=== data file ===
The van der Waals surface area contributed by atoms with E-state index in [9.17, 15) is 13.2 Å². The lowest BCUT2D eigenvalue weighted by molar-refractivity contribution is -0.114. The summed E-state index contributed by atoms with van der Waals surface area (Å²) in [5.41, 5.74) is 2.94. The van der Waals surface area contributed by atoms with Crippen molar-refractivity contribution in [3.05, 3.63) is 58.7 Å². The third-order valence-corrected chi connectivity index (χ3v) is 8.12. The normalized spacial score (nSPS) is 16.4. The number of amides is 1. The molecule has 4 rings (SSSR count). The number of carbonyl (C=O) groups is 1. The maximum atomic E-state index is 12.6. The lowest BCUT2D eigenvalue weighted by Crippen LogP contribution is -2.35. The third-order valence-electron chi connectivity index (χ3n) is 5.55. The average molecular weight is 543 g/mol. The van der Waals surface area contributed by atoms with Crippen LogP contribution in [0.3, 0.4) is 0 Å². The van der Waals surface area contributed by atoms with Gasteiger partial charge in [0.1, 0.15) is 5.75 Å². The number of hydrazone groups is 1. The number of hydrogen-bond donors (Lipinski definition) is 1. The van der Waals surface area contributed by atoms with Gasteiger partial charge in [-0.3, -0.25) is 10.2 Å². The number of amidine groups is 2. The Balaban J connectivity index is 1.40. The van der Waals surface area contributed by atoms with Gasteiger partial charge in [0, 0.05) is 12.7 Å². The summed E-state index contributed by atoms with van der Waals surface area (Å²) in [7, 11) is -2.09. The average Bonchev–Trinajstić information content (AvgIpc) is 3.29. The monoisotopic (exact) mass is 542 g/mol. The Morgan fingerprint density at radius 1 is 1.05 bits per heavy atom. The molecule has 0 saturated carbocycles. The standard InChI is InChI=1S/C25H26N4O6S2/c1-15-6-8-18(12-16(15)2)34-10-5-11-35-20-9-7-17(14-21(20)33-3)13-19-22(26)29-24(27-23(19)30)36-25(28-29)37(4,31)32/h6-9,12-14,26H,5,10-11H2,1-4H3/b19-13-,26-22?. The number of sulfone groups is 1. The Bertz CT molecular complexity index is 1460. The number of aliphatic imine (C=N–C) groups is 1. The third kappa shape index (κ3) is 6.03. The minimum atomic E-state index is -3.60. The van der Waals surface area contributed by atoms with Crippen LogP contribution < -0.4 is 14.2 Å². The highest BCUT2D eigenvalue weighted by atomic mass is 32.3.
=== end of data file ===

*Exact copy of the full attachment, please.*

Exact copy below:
The van der Waals surface area contributed by atoms with E-state index in [9.17, 15) is 13.2 Å². The lowest BCUT2D eigenvalue weighted by molar-refractivity contribution is -0.114. The summed E-state index contributed by atoms with van der Waals surface area (Å²) in [5.41, 5.74) is 2.94. The van der Waals surface area contributed by atoms with Crippen molar-refractivity contribution in [3.05, 3.63) is 58.7 Å². The third-order valence-corrected chi connectivity index (χ3v) is 8.12. The normalized spacial score (nSPS) is 16.4. The number of amides is 1. The molecule has 4 rings (SSSR count). The number of carbonyl (C=O) groups is 1. The maximum atomic E-state index is 12.6. The lowest BCUT2D eigenvalue weighted by Crippen LogP contribution is -2.35. The third-order valence-electron chi connectivity index (χ3n) is 5.55. The average molecular weight is 543 g/mol. The van der Waals surface area contributed by atoms with Crippen LogP contribution in [0.3, 0.4) is 0 Å². The van der Waals surface area contributed by atoms with Gasteiger partial charge in [0.1, 0.15) is 5.75 Å². The number of hydrazone groups is 1. The number of hydrogen-bond donors (Lipinski definition) is 1. The van der Waals surface area contributed by atoms with Gasteiger partial charge in [-0.3, -0.25) is 10.2 Å². The number of amidine groups is 2. The Balaban J connectivity index is 1.40. The van der Waals surface area contributed by atoms with Gasteiger partial charge in [0, 0.05) is 12.7 Å². The summed E-state index contributed by atoms with van der Waals surface area (Å²) in [7, 11) is -2.09. The average Bonchev–Trinajstić information content (AvgIpc) is 3.29. The monoisotopic (exact) mass is 542 g/mol. The Morgan fingerprint density at radius 1 is 1.05 bits per heavy atom. The molecule has 0 saturated carbocycles. The standard InChI is InChI=1S/C25H26N4O6S2/c1-15-6-8-18(12-16(15)2)34-10-5-11-35-20-9-7-17(14-21(20)33-3)13-19-22(26)29-24(27-23(19)30)36-25(28-29)37(4,31)32/h6-9,12-14,26H,5,10-11H2,1-4H3/b19-13-,26-22?. The number of sulfone groups is 1. The Bertz CT molecular complexity index is 1460. The number of aliphatic imine (C=N–C) groups is 1. The third kappa shape index (κ3) is 6.03. The minimum atomic E-state index is -3.60. The van der Waals surface area contributed by atoms with Crippen LogP contribution < -0.4 is 14.2 Å². The highest BCUT2D eigenvalue weighted by atomic mass is 32.3.